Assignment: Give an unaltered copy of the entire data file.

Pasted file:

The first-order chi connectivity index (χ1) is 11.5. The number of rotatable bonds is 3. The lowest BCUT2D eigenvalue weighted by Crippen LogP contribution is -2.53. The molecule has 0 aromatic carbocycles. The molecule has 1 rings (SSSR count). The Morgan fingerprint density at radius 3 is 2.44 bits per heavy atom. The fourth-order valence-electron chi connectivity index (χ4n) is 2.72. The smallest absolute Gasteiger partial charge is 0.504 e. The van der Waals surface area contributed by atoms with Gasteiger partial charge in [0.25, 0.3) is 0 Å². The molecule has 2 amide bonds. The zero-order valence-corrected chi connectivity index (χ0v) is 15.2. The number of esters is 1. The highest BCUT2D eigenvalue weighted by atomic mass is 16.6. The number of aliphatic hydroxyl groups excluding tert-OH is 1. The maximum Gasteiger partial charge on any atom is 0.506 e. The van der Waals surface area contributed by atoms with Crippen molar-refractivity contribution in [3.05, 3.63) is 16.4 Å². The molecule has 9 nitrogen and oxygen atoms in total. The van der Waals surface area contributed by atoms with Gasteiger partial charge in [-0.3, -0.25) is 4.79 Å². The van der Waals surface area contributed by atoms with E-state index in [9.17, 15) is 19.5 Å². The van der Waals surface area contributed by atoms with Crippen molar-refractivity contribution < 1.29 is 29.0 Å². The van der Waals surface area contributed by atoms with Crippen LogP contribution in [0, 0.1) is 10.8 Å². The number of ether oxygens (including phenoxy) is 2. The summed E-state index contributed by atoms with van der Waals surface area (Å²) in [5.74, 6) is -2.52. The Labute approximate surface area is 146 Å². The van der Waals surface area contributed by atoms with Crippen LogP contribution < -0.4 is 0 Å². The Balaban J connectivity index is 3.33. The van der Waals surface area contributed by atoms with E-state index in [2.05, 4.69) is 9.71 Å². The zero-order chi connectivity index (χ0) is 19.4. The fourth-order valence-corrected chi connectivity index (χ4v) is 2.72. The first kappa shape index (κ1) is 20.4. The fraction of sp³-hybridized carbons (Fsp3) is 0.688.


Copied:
The first-order chi connectivity index (χ1) is 11.5. The number of rotatable bonds is 3. The lowest BCUT2D eigenvalue weighted by Crippen LogP contribution is -2.53. The molecule has 0 aromatic carbocycles. The molecule has 1 rings (SSSR count). The Morgan fingerprint density at radius 3 is 2.44 bits per heavy atom. The fourth-order valence-electron chi connectivity index (χ4n) is 2.72. The smallest absolute Gasteiger partial charge is 0.504 e. The van der Waals surface area contributed by atoms with Gasteiger partial charge in [0.25, 0.3) is 0 Å². The molecule has 2 amide bonds. The zero-order valence-corrected chi connectivity index (χ0v) is 15.2. The number of esters is 1. The highest BCUT2D eigenvalue weighted by atomic mass is 16.6. The number of aliphatic hydroxyl groups excluding tert-OH is 1. The maximum Gasteiger partial charge on any atom is 0.506 e. The van der Waals surface area contributed by atoms with Crippen molar-refractivity contribution in [3.05, 3.63) is 16.4 Å². The molecule has 9 nitrogen and oxygen atoms in total. The van der Waals surface area contributed by atoms with Gasteiger partial charge in [-0.3, -0.25) is 4.79 Å². The van der Waals surface area contributed by atoms with E-state index in [9.17, 15) is 19.5 Å². The van der Waals surface area contributed by atoms with Crippen molar-refractivity contribution < 1.29 is 29.0 Å². The van der Waals surface area contributed by atoms with Crippen LogP contribution in [0, 0.1) is 10.8 Å². The number of ether oxygens (including phenoxy) is 2. The summed E-state index contributed by atoms with van der Waals surface area (Å²) in [5.74, 6) is -2.52. The Labute approximate surface area is 146 Å². The van der Waals surface area contributed by atoms with Crippen LogP contribution < -0.4 is 0 Å². The Balaban J connectivity index is 3.33. The van der Waals surface area contributed by atoms with E-state index in [2.05, 4.69) is 9.71 Å². The zero-order chi connectivity index (χ0) is 19.4. The fourth-order valence-corrected chi connectivity index (χ4v) is 2.72. The first kappa shape index (κ1) is 20.4. The fraction of sp³-hybridized carbons (Fsp3) is 0.688.